##### Well-Known Member
Supporting Member
Ex plasma coating guy here, and long time air cooled builder. What coatings and on what parts were they using way back then?
I'll post soon as I'm at my laptop

#### dwalker

##### Well-Known Member
Supporting Member
Ex plasma coating guy here, and long time air cooled builder. What coatings and on what parts were they using way back then?

Ok So here we go, and I do not consider this to be thread drift since the OP could use this information to reach thier goals.

We will start with the cylinder head. The intake, combustion chamber, and exhaust port were coated with a thermal barrier coating, this is post port work but pre-valveseats and guides. Valve seats are copper berylium and were a complete PITA to deal with, as the dust is exceedingly toxic. Valves were titanium from Del West, and we tried both the tulip and back-cut valves, I believe in the 2.0 the tulip made more power. Valvesprings were typically Ferrea with the usual titanium retainers Valve guides were typical manganese bronze. I want to say we were using 8mm valve stems, but I could be wrong, it has been almost 20 years.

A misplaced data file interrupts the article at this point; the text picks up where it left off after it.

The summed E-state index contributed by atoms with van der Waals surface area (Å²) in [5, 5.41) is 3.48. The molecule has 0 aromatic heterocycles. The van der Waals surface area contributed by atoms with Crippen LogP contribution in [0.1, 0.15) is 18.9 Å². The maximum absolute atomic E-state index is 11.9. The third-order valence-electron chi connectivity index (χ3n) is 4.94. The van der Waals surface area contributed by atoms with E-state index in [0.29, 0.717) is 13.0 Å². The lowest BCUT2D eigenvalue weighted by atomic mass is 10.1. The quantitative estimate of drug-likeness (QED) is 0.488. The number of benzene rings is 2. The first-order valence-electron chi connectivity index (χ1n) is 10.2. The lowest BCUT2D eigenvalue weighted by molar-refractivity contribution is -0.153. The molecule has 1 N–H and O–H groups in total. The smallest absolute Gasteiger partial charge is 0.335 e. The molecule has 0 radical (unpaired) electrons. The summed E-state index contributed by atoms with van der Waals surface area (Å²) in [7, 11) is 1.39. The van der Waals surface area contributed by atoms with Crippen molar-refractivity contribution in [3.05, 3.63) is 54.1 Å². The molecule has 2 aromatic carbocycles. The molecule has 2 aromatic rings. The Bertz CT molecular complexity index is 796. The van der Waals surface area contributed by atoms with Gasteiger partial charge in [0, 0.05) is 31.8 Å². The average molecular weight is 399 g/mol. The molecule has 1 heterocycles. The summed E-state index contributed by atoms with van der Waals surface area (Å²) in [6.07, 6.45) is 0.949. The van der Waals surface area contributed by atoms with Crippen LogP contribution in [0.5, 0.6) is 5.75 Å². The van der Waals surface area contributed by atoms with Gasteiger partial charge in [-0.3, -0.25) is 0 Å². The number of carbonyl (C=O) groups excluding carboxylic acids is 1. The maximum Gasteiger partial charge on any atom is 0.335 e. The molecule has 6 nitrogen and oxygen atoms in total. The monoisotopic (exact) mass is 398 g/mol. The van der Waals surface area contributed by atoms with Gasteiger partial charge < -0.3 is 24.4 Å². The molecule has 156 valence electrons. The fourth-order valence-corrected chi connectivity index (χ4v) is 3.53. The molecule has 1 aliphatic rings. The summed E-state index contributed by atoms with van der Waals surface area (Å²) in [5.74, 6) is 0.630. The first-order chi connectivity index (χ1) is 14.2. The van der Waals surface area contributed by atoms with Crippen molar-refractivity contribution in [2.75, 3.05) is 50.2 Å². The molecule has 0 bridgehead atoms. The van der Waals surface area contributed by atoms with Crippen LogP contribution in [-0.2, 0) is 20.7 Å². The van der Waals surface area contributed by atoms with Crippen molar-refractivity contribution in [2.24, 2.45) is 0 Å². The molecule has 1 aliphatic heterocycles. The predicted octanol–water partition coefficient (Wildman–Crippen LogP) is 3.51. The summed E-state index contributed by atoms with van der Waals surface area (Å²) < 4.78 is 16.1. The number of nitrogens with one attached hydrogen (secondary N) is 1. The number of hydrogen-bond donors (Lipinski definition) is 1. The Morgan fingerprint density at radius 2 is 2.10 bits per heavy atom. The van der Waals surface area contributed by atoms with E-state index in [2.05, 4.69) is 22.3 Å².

The pistons were coated on top with a thermal barrier coating the same as the cylinder head, a Dry Film Lubricant treatment on the skirts, and an oil shed coating on the underside. Wristpins were "Casidium" coated, which I believe has changed trade names to "Diamond Like Coating".

Main and rod bearings were coated with DFL.

Cylinders were OEM steel/aluminum units that were honed and nikasil'ed by US Chrome.